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Home » Daily Briefing » Morning Briefing 19 July 2016

Morning Briefing 19 July 2016

Morning Briefing

Wal-Mart, the world's largest retailer, stopped accepting Visa credit cards at three of its store locations yesterday in Thunder Bay, Canada. The retail giant's Canadian unit has threatened to pull acceptance of Visa cards from its 405 stores across the country if the network refuses to lower credit card transaction costs.

Visa has responded to the change by stating it "remains committed to doing everything reasonable to ensure Canadians can use their Visa cards everywhere they wish to shop — including Wal-Mart stores".

In Britain, the Labour party has promised the mobilisation of £500 billion of investment and lending with the establishment of a new national investment bank. Shadow chancellor John McDonnell says a network of regional banks will accompany this effort in an attempt to "rescue Britain's communities from decay and rebuild Britain's industries after years of neglect".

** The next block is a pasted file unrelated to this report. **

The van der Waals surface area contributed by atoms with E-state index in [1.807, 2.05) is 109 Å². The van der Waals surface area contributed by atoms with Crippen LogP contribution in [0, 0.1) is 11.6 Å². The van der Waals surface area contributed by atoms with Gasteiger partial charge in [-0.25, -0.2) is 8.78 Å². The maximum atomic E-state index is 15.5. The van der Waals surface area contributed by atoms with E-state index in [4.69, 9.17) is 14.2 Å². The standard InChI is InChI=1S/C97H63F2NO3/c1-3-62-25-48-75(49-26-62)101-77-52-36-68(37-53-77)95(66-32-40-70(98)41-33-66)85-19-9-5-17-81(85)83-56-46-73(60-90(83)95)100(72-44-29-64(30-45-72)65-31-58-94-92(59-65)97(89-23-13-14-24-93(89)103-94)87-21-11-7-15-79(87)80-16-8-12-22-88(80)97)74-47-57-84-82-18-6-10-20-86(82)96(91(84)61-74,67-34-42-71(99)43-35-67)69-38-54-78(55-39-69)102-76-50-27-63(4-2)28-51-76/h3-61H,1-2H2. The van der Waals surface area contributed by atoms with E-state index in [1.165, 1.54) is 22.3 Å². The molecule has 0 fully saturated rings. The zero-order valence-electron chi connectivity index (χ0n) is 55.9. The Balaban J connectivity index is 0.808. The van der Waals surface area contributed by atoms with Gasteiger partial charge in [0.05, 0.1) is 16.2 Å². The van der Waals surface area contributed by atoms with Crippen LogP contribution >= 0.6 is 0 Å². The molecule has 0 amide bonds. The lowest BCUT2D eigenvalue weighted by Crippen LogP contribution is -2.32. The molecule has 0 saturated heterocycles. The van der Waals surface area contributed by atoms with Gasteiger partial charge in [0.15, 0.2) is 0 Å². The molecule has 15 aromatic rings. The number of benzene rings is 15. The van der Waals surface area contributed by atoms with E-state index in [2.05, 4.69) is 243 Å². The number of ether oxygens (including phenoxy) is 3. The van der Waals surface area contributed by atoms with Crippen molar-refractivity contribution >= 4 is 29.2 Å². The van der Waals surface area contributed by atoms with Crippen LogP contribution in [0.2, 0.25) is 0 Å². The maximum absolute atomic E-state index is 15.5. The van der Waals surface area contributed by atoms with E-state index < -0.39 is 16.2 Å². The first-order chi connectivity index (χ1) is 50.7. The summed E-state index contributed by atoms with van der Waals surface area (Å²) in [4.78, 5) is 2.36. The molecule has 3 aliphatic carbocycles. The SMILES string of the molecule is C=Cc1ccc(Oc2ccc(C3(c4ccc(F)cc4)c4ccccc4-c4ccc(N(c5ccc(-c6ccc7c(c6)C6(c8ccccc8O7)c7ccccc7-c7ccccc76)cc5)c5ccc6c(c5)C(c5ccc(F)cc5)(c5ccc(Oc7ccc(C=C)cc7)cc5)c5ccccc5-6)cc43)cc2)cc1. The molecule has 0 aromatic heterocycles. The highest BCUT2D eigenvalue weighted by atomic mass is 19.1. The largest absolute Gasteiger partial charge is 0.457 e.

A recent purchase of a London office block by Wells Fargo could signal the resilience of the city's market, despite fears that the banking industry would abandon London post-Brexit. The deal's value is estimated at £300 million.

Bank of America reported a 19 percent drop in second-quarter profit yesterday. Its growth in trading and lending business failed to offset low interest rates.

World's 20 biggest banks rack up £252 billion 'conduct costs' in five years
Kenya: Guests opting for card payment, despite growth of mobile money
Africa: Zenith Bank launches stress-free, mobile banking solution
OCBC merges two banking units in China
India: Banks like Kotak Mahindra, Axis Bank and others mulling iris-recognition technology for ATM transactions
Chase outpaces rivals in mobile banking race

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